How to parse any website

How to parse any website

I'll share my approach which helps me to build reliable parsers of any website.

I'm not going to show here actual scripts but I'll describe how I extract the data from any website. It should be useful when you need to decide how and what part of the website should be parsed.


  1. Find an official API
  2. Find XHR requests in the browser's dev tools
  3. Find JSON data in page's HTML
  4. Render page using any headless browser
  5. Parse HTML

Pro tip: don't start with BS4/Scrapy

Cool companies perform a ton of A/B tests to increase conversions and improve the funnels of their websites. That means the layout (the HTML) and data formatting may be easily changed next week. Ideally, you want to code the parser once and without having to adapt it to a new layout periodically.

Don't parse HTML unless nothing else works. XPath & Beutifulsoup are not robust agains website change.

Find official API

Sometimes websites simply give you the API to let you extract the raw data you might need. You need to check if API exists before trying to parse anything. Don't spend time fighting with HTML and cookies if you don't need to.

Some websites still have RSS feeds. They are made to be easily parsed by machines but they are not popular anymore so most websites don't have them. If you want to extract data from some blogs or news websites - you should definitely check for RSS feeds!

Look for XHR requests

All modern websites (not on the dark web lol) use Javascript to fetch the data. It allows websites to open smoothly and load the content (data) after the basic layout is shown (HTML, skeleton).

Usually, this data is fetched by Javascript using GET/POST requests. A great example is Producthunt:

Just take the Raw data JSON! 

Workflow is simple:

  1. Open a webpage you want to parse
  2. Right-click --> Inspect (open dev tools of your browser)
  3. Open Network tab and select XHR filter (to display only requests you might need)
  4. Find requests that return data you need
  5. Copy this request as cURL and use it in your parser's code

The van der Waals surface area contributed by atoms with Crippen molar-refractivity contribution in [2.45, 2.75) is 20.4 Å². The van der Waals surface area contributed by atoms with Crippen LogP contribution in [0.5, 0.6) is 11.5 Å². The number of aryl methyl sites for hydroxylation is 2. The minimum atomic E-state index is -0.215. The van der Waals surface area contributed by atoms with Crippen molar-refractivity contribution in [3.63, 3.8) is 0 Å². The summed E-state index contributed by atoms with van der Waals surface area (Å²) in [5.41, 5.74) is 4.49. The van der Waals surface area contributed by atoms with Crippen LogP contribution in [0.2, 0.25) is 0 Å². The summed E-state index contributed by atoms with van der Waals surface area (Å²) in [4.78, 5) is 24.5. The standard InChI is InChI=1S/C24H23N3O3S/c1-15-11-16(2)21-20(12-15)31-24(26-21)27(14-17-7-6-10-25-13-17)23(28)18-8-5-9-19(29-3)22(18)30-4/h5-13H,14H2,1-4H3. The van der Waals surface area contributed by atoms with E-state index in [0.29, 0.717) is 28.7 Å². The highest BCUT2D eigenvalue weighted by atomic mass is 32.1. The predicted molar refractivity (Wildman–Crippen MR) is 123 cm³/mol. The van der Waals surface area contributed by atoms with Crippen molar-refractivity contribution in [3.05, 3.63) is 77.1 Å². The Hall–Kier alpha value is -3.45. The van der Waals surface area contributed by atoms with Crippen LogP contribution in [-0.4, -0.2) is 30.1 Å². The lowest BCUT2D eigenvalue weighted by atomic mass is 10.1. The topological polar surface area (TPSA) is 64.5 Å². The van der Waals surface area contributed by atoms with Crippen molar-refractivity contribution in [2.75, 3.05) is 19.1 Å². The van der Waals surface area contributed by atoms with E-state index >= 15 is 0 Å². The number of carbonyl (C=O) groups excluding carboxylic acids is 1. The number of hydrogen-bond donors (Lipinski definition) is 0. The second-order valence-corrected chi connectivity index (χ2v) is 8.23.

Sometimes you notice that these XHR requests require large strings - tokens, cookies, and sessions. They are generated using Javascript or backend. Don't spend time looking into the JS code to understand how they were made.

Instead, you can try to simply copy-paste them from your browser to your code - they are usually valid for 7-30 days. Perhaps, this is ok for your needs. Or you may find another XHR request (e.g. /login) which outputs with all tokens and sessions you need. Otherwise, I'd suggest switching to browser automation (Selenium, Puppeteer, Splash, etc.).

Look for JSON data in HTML code

But sometimes, for SEO purposes some data is already embedded into the HTML page: If you open the page source of any Linkedin page, you'll notice a huuuuge JSONS in its HTML.

Just use these JSONs from HTML code because the possibility that its structure would be changed is really-really low. Write your parser to cut extract these JSONs using simple regular expressions or basic tools you already know.

If you see JSON data in a page's HTML, you don't need to render it using headless browsers – you can simply use GET calls (e.g. requests.get in Python).

Render JS

For scalability and simplicity, I suggest using remote browsers clusters. Recently I found the cool remote Selenium grid automation called Selenoid. Their support team is awful, but the microservice itself is quite easy to run on your machine. As a result, you'll have a magic URL that you'll insert in your Selenium driver to render all stuff remotely and not locally e.g. using chromedriver file. Super useful.

This is my Selenoid usage snippet (Python). Notice the enable_vnc param: it will open the VNC connection to actually see what is happening on the remote Selenoid browser.

def get_selenoid_driver(
    enable_vnc=False, browser_name="firefox"
    capabilities = {
        "browserName": browser_name,
        "version": "",
        "enableVNC": enable_vnc,
        "enableVideo": False,
        "screenResolution": "1280x1024x24",
        "sessionTimeout": "3m",
        # Someone used these params too, let's have them as well
        "goog:chromeOptions": {"excludeSwitches": ["enable-automation"]},
        "prefs": {
            "credentials_enable_service": False, 			
            "profile.password_manager_enabled": False

    driver = webdriver.Remote(
    driver.implicitly_wait(10)  # wait for the page load no matter what

    if enable_vnc:
        print(f"You can view VNC here: {SELENOID_WEB_URL}")
    return driver

After page rendering, you may accidentally find the JSON with all data you need in the page's HTML. Again, try to extract this JSON and take all the data you need from it instead of trying to parse HTML tags & fields that might change next week.

html = driver.page_source

Parse HTML

If you can find neither proper XHR query nor JSON in the page's HTML, that means the website use SSR which prefills all the data. In this rare case (probably the old website), the only thing left is to try to extract the data you need using CSS or XPath selectors. My only advice here is to try to minimize the queries & filters used to prevent overfitting and having NULL output if some page blocks become switched or slightly changed.

Hope this was useful. Please tweet me the comments and questions. See you soon for more parsing & ELT tutorials! 👋